In vitro evaluation of effects of ten essential oils at three doses on ruminal fermentation of high concentrate feedlot-type diets

L. Castillejos, S. Calsamiglia, J. Martín-Tereso, H. Ter Wijlen

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60 Citations (Scopus)

Abstract

Use of antibiotics as growth promoters in animal feeds has been banned in the European Union due to increasing concerns about the appearance of residues in meat and milk and antibiotic resistant strains of bacteria. Some essential oils (EO) modify rumen microbial activity and appear to be a 'natural' alternative to modify rumen microbial fermentation. Effects of 10 EO (i.e., clove leave, hyssop, lavandin, lavender, thyme, oregano, rosemary, sage, savory, tea tree) were evaluated in in vitro 24 h batch culture of diluted rumen fluid [Tilley, J.M.A., Terry, R.A., 1963. A two stage technique for the in vitro digestion of forage crops. J. Brit. Grassland Soc. 18, 104-111] at pH 6.50. A 10:90 forage:concentrate diet (161 g/kg CP; 320 g/kg NDF; 380 g/kg starch on a dry matter basis) typically fed to beef cattle in a barley grain based beef system was used as substrate. Treatments were: negative control (CTR), positive control (10 mg/l of monensin), and three doses of each EO (5, 50, 500 mg/l). After 24 h, pH was determined in the culture fluid and samples were analyzed for ammonia N and volatile fatty acid (VFA) concentrations. Monensin increased VFA concentration, and propionate and valerate proportions, and decreased acetate and butyrate proportions, the acetate to propionate ratio and ammonia N concentration. Lavender oil did not modify rumen microbial fermentation and lavandin and oregano (500 mg/l) inhibited rumen microbial fermentation thereby decreasing VFA concentration, which suggests that these EO may not be beneficial in beef cattle nutrition. However, the lower doses of oregano oil increased VFA concentration by 39-56%. Thyme and savory oils increased VFA concentration, and decreased ammonia N concentration and final pH. The 500 mg/l doses of rosemary, hyssop, sage, tea tree and clove leaf oils acted similar to monensin by increasing propionate and valerate proportion, and reducing acetate and butyrate proportions and the acetate to propionate ratio without reducing VFA concentration. Clove leaf oil at 500 mg/l increased total VFA and was the only EO that increased final pH. Most of these EO modified rumen microbial fermentation and may allow manipulation of rumen fermentation to improve animal performance. © 2007 Elsevier B.V. All rights reserved.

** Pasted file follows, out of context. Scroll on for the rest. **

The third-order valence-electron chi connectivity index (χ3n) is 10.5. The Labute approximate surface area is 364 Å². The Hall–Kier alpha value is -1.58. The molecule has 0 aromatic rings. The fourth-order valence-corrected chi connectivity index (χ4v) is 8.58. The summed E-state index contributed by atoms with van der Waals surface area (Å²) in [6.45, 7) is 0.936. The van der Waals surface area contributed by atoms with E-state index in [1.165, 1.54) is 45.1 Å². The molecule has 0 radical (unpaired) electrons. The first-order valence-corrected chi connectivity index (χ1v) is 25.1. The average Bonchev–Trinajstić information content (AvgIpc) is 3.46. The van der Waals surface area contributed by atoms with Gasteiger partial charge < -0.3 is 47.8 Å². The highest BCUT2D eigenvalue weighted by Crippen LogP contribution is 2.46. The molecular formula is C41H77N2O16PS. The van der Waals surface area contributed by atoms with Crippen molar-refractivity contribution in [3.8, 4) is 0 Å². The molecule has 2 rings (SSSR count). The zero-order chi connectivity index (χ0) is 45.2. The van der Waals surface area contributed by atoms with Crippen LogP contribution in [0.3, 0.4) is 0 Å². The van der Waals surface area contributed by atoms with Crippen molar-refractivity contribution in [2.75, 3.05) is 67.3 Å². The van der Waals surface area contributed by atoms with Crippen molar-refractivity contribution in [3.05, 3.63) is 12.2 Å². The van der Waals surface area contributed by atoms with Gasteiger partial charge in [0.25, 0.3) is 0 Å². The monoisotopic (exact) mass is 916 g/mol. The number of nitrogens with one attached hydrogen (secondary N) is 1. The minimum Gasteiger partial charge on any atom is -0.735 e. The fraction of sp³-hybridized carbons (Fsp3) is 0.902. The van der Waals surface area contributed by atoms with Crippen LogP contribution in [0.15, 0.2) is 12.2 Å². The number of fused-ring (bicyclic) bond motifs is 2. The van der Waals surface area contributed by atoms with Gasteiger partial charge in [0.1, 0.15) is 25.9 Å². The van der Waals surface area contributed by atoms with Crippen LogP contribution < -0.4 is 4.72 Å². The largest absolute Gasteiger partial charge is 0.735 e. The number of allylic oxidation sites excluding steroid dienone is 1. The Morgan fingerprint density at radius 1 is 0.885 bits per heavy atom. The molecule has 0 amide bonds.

Original languageEnglish
Pages (from-to)259-270
JournalAnimal Feed Science and Technology
Volume145
Issue number1-4
DOIs
Publication statusPublished - 14 Aug 2008

Keywords

  • Essential oil
  • Rumen fermentation

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